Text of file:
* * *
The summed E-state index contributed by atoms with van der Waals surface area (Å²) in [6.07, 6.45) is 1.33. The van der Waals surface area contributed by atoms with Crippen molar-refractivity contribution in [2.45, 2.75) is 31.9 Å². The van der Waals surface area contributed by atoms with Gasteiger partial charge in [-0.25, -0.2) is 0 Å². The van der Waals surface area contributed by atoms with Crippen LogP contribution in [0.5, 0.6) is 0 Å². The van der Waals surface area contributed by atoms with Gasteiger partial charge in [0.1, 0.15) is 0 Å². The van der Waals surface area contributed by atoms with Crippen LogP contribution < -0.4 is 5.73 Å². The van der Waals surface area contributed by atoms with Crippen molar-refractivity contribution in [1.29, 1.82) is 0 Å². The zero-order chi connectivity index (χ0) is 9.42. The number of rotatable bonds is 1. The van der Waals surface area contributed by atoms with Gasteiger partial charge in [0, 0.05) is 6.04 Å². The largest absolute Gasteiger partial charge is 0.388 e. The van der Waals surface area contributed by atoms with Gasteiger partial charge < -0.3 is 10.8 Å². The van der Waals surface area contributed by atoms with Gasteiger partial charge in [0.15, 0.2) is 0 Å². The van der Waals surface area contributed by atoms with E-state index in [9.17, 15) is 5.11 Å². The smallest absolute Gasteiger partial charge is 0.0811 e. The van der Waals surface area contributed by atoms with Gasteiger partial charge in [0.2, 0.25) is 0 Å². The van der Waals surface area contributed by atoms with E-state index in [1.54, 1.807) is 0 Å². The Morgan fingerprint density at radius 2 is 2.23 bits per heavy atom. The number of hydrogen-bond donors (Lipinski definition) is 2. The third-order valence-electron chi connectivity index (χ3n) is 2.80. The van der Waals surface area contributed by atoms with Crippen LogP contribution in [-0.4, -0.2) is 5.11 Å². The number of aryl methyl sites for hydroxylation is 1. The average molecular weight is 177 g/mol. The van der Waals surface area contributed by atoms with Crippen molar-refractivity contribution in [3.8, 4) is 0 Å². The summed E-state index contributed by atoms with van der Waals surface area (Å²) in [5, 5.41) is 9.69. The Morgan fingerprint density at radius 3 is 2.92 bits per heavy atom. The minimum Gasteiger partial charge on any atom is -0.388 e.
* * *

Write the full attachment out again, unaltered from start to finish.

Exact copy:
The summed E-state index contributed by atoms with van der Waals surface area (Å²) in [6.07, 6.45) is 1.33. The van der Waals surface area contributed by atoms with Crippen molar-refractivity contribution in [2.45, 2.75) is 31.9 Å². The van der Waals surface area contributed by atoms with Gasteiger partial charge in [-0.25, -0.2) is 0 Å². The van der Waals surface area contributed by atoms with Crippen LogP contribution in [0.5, 0.6) is 0 Å². The van der Waals surface area contributed by atoms with Gasteiger partial charge in [0.1, 0.15) is 0 Å². The van der Waals surface area contributed by atoms with Crippen LogP contribution < -0.4 is 5.73 Å². The van der Waals surface area contributed by atoms with Crippen molar-refractivity contribution in [1.29, 1.82) is 0 Å². The zero-order chi connectivity index (χ0) is 9.42. The number of rotatable bonds is 1. The van der Waals surface area contributed by atoms with Gasteiger partial charge in [0, 0.05) is 6.04 Å². The largest absolute Gasteiger partial charge is 0.388 e. The van der Waals surface area contributed by atoms with Gasteiger partial charge < -0.3 is 10.8 Å². The van der Waals surface area contributed by atoms with Gasteiger partial charge in [0.15, 0.2) is 0 Å². The van der Waals surface area contributed by atoms with E-state index in [9.17, 15) is 5.11 Å². The smallest absolute Gasteiger partial charge is 0.0811 e. The van der Waals surface area contributed by atoms with Gasteiger partial charge in [0.2, 0.25) is 0 Å². The van der Waals surface area contributed by atoms with E-state index in [1.54, 1.807) is 0 Å². The Morgan fingerprint density at radius 2 is 2.23 bits per heavy atom. The number of hydrogen-bond donors (Lipinski definition) is 2. The third-order valence-electron chi connectivity index (χ3n) is 2.80. The van der Waals surface area contributed by atoms with Crippen LogP contribution in [-0.4, -0.2) is 5.11 Å². The number of aryl methyl sites for hydroxylation is 1. The average molecular weight is 177 g/mol. The van der Waals surface area contributed by atoms with Crippen molar-refractivity contribution in [3.8, 4) is 0 Å². The summed E-state index contributed by atoms with van der Waals surface area (Å²) in [5, 5.41) is 9.69. The Morgan fingerprint density at radius 3 is 2.92 bits per heavy atom. The minimum Gasteiger partial charge on any atom is -0.388 e.